When Sherrie Maricle was 11 years old, she decided she wanted to play the trumpet. “Girls don’t play the trumpet,” she was told by a teacher at her school in Buffalo, N.Y. Maricle tried a couple of other instruments without success, and then one day she hit a drum. The more she hit it, the more musical it sounded. She waited to be told that this instrument too was intended only for male hands, but the admonition didn’t arrive. Instead, she says, “The teacher thought maybe I had an inclination toward drums and took me to see Buddy Rich. [Rich] started out on the hi-hat and the band came out screaming. I got goosebumps. ‘What the hell is that?’ I raced home and told my mother I was going to play jazz. I didn’t know what a big band was but I loved it. That was it. I knew what I was doing.”
Maricle, now 53, has been doing it ever since, most notably as the leader of the 15-piece DIVA Jazz Orchestra, which will celebrate its 25th anniversary next year. She also leads the DIVA Jazz Trio and 3Divas, and the quintet Five Play. She’s just begun her 27th season with the New York Pops, has accompanied many other high-profile artists, gives private lessons and runs an interactive program for kids at Manhattan’s Ronald McDonald House. In 2009, Maricle received the Lifetime Achievement Award from the Kennedy Center’s Mary Lou Williams Jazz Festival.
At this point in the article, you might expect to read about how difficult it’s been for Maricle to attain all of this, how she had to fight for recognition as a female jazz drummer. And, of course, there has been some of that. A major record company once turned DIVA down because, they told her, “We have our women band.” Promoters have booked Maricle and her outfits with the faint praise of “We’d better hire some women for this festival.”
But “you just keep forging ahead and try not to let it beat you down,” she says. “One of the motivating factors is the music I love and believe in, and the players I love and believe in. [And] when you’re in front of an audience and you’re consistently getting standing ovations, that’s further motivation: We’re offering people something that really makes them happy. We’re artists and musicians of the highest caliber, but I’m happy to be an entertainer too. And I do have men playing in the group all the time-gender never surpasses talent. If there isn’t a great woman lead trumpet player, then I’m getting a guy.”
Likewise, to her peers, gender has rarely been an issue. When the great Billy Taylor was tasked with assembling acts for a television special celebrating the 25th anniversary of the Kennedy Center, where he was the artistic director for jazz, he called upon DIVA. “He could have chosen any big band in the world,” Maricle says. “But he said, ‘You know what? You’re just a great band, that’s it. Come be on TV with me.'”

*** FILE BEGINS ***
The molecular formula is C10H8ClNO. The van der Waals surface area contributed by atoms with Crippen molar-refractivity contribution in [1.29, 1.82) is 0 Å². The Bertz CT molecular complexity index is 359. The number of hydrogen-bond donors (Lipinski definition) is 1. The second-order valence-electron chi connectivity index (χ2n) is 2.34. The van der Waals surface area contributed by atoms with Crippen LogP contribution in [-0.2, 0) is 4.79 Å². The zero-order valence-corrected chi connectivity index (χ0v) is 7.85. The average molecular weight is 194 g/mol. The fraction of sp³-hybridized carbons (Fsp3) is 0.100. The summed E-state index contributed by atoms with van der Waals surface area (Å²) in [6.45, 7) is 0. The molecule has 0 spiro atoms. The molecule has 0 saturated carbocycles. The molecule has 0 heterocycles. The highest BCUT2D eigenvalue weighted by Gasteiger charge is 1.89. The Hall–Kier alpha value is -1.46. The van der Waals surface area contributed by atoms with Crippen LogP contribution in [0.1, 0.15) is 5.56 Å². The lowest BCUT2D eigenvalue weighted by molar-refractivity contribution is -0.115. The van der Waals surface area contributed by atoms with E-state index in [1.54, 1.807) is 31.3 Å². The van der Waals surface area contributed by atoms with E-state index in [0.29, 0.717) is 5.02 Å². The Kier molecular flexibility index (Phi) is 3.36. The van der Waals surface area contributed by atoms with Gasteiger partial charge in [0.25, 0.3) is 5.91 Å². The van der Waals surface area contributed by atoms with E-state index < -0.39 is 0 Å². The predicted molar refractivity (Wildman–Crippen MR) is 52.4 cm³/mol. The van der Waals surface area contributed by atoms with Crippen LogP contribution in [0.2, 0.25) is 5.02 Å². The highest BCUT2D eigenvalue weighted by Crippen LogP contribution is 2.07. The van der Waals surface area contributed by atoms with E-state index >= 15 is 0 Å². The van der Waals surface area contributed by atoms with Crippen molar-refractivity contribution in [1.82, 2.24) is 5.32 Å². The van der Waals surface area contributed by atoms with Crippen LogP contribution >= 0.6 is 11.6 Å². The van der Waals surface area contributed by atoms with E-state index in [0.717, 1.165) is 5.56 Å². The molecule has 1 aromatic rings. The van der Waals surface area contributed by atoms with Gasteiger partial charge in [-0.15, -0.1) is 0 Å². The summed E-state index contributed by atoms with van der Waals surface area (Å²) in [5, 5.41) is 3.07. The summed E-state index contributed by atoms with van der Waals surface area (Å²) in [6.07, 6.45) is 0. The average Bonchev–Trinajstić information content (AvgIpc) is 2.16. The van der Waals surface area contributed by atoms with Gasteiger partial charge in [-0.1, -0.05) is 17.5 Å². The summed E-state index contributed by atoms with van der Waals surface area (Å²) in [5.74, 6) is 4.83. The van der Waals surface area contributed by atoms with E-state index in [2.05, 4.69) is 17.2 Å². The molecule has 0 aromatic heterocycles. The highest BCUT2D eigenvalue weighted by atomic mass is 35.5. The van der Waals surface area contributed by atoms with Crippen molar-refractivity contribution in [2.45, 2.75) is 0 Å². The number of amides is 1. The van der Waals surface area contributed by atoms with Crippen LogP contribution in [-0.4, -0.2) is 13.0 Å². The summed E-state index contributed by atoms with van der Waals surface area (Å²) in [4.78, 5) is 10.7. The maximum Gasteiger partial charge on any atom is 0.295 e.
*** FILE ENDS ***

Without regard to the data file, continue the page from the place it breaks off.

From the start, excelling at the music has been the major driving factor for Maricle. Once the big-band bug planted by Buddy Rich took root within her, Maricle began simultaneously studying and playing professionally, obtaining her master’s and a doctorate while gigging regularly. The idea for the DIVA Jazz Orchestra came about when drummer and music-business veteran Stanley Kay decided to assemble an all-female big band. “He remembered that a lot of the big bands in the World War II era were women and called me,” Maricle says. “He asked me, ‘Do you know other women who play as well as you?’ I thought that was a huge compliment, and I certainly did, and we put together our audition in June of ’92 and went off from there.” Since then the orchestra has released nine albums-including a new tribute to Kay, who passed away in 2010-and Maricle has released one with the Diva Trio and four by Five Play. The next DIVA Orchestra CD will be released next year.
Whether working in the large-ensemble format or the trio, Maricle feels equally at home. “A lot of drummers I talk to, those are their favorite types of playing, big band and trio,” she says. “With the trio I still feel I can have the power and swing and intensity of a big band, but each individual player has more responsibility toward making the group sound. You’re three people in total support of each other. There’s more flexibility and freedom.” And then there’s her work with the Pops, about which she says, “The whole concept is so different, in terms of where you place the time, the volume, the kinds of fills and other things you can play.”
But mostly it’s the same spark from her childhood that continues to inspire Maricle today. “The big band is just so dynamic and powerful,” she says. “Not that you can’t do it with a trio too, but the orchestral colors and all the different kind of music you can get from that combination is amazing to me.”